I decided to make one of the blackboards into a bracket shape that I am seeing a lot of around the internet.  I made a template on cardboard and then traced it onto the glued-together frame:

I cut it out with my jigssaw:

**TIP – when using a jigsaw, cut on the wrong side where possible.  The way the blade cuts on a jigsaw gives a cleaner cut on the side facing down**

I’ll show my finished blackboards in the next post.

Posting at the following great blogs:
My Repurposed Life
aka design

Whiteboard Frames for Vicky’s Bakery

As I’ve said before, I’ve been appearing at the local Farmer’s Market.  (Perhaps “appearing” isn’t the correct word… it makes it sound like I’m performing there.)

Anyway, a great baker there named Vicky needed some new signs for her display.

I used pine and made a frame similar to the blackboard frames I made here. Each frame piece has a groove cut into the inner edges that fits the whiteboard.  You can buy whiteboard at most DIY type building stores.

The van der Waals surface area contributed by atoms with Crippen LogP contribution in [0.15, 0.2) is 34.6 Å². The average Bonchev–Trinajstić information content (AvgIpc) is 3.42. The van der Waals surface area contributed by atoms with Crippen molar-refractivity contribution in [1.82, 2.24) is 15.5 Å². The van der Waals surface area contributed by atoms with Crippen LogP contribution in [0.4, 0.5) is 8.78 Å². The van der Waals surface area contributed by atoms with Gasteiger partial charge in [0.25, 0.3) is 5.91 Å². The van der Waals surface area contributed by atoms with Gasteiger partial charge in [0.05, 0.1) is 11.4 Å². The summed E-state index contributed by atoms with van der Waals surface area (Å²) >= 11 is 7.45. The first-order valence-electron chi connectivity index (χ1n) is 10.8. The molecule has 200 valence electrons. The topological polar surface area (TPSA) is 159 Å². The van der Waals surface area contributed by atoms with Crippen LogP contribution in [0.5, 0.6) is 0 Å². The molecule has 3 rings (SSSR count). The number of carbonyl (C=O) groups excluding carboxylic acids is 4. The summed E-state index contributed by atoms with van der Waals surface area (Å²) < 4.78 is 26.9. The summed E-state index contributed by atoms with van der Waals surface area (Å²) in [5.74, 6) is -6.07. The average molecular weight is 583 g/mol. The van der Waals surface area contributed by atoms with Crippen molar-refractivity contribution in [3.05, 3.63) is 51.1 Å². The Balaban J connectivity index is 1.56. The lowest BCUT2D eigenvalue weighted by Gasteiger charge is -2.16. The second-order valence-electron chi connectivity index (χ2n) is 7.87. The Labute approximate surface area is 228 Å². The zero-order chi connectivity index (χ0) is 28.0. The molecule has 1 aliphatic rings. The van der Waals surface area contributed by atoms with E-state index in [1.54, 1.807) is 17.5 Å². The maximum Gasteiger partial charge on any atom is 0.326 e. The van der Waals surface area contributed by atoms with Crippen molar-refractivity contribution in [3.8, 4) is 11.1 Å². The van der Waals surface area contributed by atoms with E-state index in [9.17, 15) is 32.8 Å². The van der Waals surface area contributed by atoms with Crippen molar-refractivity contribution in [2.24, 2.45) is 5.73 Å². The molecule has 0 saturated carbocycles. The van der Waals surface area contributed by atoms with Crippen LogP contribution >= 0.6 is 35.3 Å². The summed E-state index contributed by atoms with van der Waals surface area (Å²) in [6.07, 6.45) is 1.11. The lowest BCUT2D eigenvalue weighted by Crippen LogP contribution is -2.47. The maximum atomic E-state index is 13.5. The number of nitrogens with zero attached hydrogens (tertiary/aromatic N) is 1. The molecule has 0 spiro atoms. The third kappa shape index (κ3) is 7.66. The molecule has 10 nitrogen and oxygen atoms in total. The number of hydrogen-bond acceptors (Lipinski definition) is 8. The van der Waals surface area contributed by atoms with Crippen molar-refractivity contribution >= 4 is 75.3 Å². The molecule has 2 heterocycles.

She needed the signs to stand, so I put a cross piece on the back with a small hinge to another “leg” piece.

This probably shows it better:

A small chain keeps the leg from going out too far. I painted “Vicky’s Bakery” and a small drawing of a rolling pin, canister, pastry and pie:

I made two signs, one is used for bread (this is Vicky’s mom sitting behind it and delicious bread in front)

The second sign is the same width but longer (this is Vicky and her brother with her boxes of pies for sale)

When she sells out of a particular type of pie or bread, she wipes that one off her list. Vicky often sells out or leaves the market with very few products left.

Any weight gain I get over the next few weeks will be blamed on Vicky, her pies are delicious,  last week I brought home an apple AND a blueberry… YUMMY!

Appearing at the following great blogs: